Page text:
Citizens engage with the Undesign the Redline Exhibit in City Hall. Photo by Chantal Brown, Ohio Capital Journal.
The city of Columbus has announced plans to go back to the drawing board with new updates to the city’s zoning map after 70 years. City partners and officials attribute the long wait to bureaucracy and systemic racism and hope to involve the community in the process.
In a presentation on Nov.10, the City of Columbus unveiled the Undesign the Red Line Exhibit in City Hall. The display showed the history and effects of the 1938 redlining maps and how this inequality continues to impact communities.
According to the Young Women’s Christian Association of the United States of America, the exhibit travels nationally to cities, towns, and communities. It has been localized for Columbus by a committee of local experts and historians, and it will be in the community for the next several months. The exhibit comes ahead of plans for the city to update the zoning codes.
According to a statement provided by Jennifer Fening, deputy director in the city’s department of development, the Columbus zoning codes have not been comprehensively updated since the 1950s.
Zoning codes are a set of rules that regulate what can and can’t be done on a particular piece of property — they influence where we live, where we work, and how we get around.
Fening said that not only does the code foster inequity, but the separation of land also requires citizens to have a car to get to most activities. She said it is also difficult to use and causes the city to rely on project-by-project negotiations.
Zoning can be used to help attract new businesses, encourage the construction of new housing, and protect natural resources.
Fening said interacting with the exhibit is a way for residents to interact with the coming updates and give feedback.
“I would argue this is probably one of the most important and consequential things we will do for the community, ” Mayor Andrew Ginther said.
Fenning said the goals for the zoning codes were as follows. The city intends for them to support the community’s present and future needs, support environmental and economic sustainability through improved transit, additional housing opportunities, and the creation of job centers. Fening also said they are paying special attention to investment in neighborhoods that have experienced racial and economic segregation.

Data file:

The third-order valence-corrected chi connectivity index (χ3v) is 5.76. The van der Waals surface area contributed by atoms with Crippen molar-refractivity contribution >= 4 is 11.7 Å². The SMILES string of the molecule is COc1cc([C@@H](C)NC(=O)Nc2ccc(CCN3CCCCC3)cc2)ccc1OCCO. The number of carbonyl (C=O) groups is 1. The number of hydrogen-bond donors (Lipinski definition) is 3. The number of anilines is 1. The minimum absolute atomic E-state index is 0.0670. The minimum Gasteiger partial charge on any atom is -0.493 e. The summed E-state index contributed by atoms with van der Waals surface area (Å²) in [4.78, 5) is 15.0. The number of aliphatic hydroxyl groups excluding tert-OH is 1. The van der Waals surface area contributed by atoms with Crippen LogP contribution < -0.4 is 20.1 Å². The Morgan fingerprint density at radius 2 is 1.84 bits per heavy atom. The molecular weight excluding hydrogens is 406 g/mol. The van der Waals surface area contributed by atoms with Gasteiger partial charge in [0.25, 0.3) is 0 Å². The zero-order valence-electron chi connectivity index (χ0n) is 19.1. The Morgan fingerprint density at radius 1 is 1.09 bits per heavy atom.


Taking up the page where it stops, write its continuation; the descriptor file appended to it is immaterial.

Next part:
“It helps us acknowledge a past of federal, state, and city sanction policies and practices that negatively impacted the economic prosperity of black and brown families across this nation,” Ginther said.
Ginther said those past policies and actions included infrastructure, and zoning practices with the intent to disconnect communities and deny them real property. Ginther said that they also have a generational impact on the city today.
“Columbus is no different. Policies and practices such as redlining destroy wealth, building opportunities and black neighborhoods like Mt. Vernon avenue, an area thriving financially with black-owned businesses, housing, and more,” Ginther said.
Fening said that Columbus is a growing city and that by 2050 they expect about one million new residents in the Central Ohio area. Christie Angel, the president and CEO of YWCA Columbus, hopes to get neighborhoods in Columbus and the surrounding areas open to the idea of different kinds of housing.
“What I have learned about development is that it takes having all types of developers and inviting them in to build different types of housing and it also takes different processes like the zoning process and what we call the permitting process streamlined so that they can build more affordable and everything isn’t as costly.
“Willings have to be willing to let all kinds of housing into their neighborhoods, right? Neighbors can’t just say we only want single family homes or we only want luxury apartments,” Angel said. “You know affordable is relative, right? If I can only afford a $300,000 home and I cannot afford to buy a million-dollar room in New Albany, then that is not affordable for me.”
Angel said that she grew up on a street with neighbors who were doctors, teachers, and butchers. She said that a person’s income and the housing they occupied did not stop them from having a good community.
“We want housing at all the price points and we want to be sure to have communities where people who make all different kinds of salaries do different kinds of work life too,” Angel said.
Over the next three to four years, Columbus will be working with residents and other Columbus stakeholders to determine how an updated zoning code can help the community. Citizens can engage with the Undesign the Redline Exhibit by visiting it at its designated location.
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